Wednesday, 22 May 2013

Is CloudStore entirely legal?

Hosting GOV.UK in the cloud to cost GDS record-breaking £600,000

Government Digital Service signed a deal with Skyscape last month

By Derek du Preez | Computerworld UK | Published 10:29, 10 October 12

(GDS) infrastructure-as-a-service (IaaS) deal with Skyscape to host single domain website GOV.UK, which was procured through the G-Cloud, is worth an estimated £600,000.
There are rules for us members of the EU. Procurement rules. Procurement rules we have to abide by:
EC Procurement Thresholds
The European public contracts directive (2004/18/EC) applies to public authorities including, amongst others, government departments, local authorities and NHS Authorities and Trusts. The European utilities contracts directive (2004/17/EC) applies to certain utility companies operating in the Energy, Water, and Transport sectors.
Click on the link and you'll see that above certain threshold values, contracts can't be awarded without competition. They have to be announced – an onerous business – in OJEU, the Official Journal of the European Union, and all suppliers have to be able to bid. Please see also ERDF National Procurement Requirements – (ERDF-GN-1-004), a document issued jointly by the European Union and the Department for Communities and Local Government (p.2):
Robust and transparent procurement is required to ensure that Grant Recipients:
  • Consider value for money (VFM)
  • Maximise the efficient use of public money and;
  • Maintain competitiveness and fairness across the EU.
The above considerations should be applied on all occasions, regardless of whether or not the value of the procurement is above or below the OJEU thresholds and regardless of whether or not the Grant Recipient is a contracting authority subject to public procurement rules.
There are various thresholds:

PUBLIC CONTRACTS REGULATIONS 2006 - FROM 1 JANUARY 2012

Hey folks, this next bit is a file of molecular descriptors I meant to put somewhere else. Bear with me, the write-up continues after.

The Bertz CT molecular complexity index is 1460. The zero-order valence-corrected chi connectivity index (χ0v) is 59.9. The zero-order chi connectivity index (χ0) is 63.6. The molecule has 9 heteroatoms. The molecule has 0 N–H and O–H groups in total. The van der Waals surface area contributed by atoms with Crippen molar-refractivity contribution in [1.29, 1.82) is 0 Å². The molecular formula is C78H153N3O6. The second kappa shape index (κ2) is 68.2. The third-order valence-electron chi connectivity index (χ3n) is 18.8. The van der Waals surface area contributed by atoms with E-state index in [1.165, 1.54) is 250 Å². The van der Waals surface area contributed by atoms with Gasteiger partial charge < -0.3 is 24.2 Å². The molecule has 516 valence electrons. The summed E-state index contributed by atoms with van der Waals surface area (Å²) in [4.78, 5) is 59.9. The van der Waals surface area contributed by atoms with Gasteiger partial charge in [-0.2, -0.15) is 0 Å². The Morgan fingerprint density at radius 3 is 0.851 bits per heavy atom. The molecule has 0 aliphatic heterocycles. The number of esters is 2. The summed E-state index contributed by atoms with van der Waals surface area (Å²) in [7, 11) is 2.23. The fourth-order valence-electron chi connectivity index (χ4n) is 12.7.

SUPPLIESSERVICESWORKS
Entities listed in Schedule 1£113,057
(€130,000)
£113,057
(€130,000)
£4,348,350
(€5,000,000)
Other public sector contracting authorities£173,934
(€200,000)
£173,934
(€200,000)
£4,348,350
(€5,000,000)
Indicative Notices£652,253
(€750,000)
£652,253
(€750,000)
£4,348,350
(€5,000,000)
Small lots£69,574
(€80,000)
£69,574
(€80,000)
£869,670
(€1,000,000)
Is GDS's £600,000 contract with Skyscape above the relevant threshold? If so, is the award of the contract through CloudStore illegal? Should the invitation to tender have been published in OJEU?

The UK's G-Cloud team are currently having a bit of a purple patch, congratulating themselves on government departments and local authorities now beginning to use CloudStore for millions of pounds-worth of procurements:
G-Cloud celebrates three major milestones

Posted on May 4, 2013 by denisemcdonagh

A little over a year since we launched the CloudStore, we are starting to see sales gain a real head of steam, with nearly 1,000 invoiced purchases, sales of over £18.2m to the end of March, and many more going through. At the Home Office alone,  where I am IT director, we are in the middle of putting through more than £6m of orders, and I’m expecting to see those numbers keep on rising, both in my department and across government. For getting us this far, I’d like to say a huge thanks to my team and to all you G-Cloud supporters out there, not least our growing number of suppliers.
Are all these contracts legal or are some of them side-stepping the European public contracts directive (2004/18/EC)?

1 comment:

Anonymous said...

*sigh*

The G-Cloud framework *is* procured through the OJEU process (every 6 months, hence we are on G-Cloud III now - see the official notice here: http://ted.europa.eu/udl?uri=TED:NOTICE:14199-2013:TEXT:EN:HTML&src=0). Once a framework has been established, public sector organisations can procure from that framework without the need for OJEU (because the suppliers on that framework have already been through the process). Page 7 of the document you quote has the relevant guidance (note that a mini-competition can be run by the buyer against the framework).

This is exactly the same as any one of the 104 framework agreements that the Government currently has in place (see: http://gps.cabinetoffice.gov.uk/i-am-buyer/find-a-product-or-service). Also note that this isn't just the UK - in 2010, 21,500 framework agreements were awarded across the EU (see: http://ec.europa.eu/internal_market/publicprocurement/docs/modernising_rules/cost-effectiveness_en.pdf)

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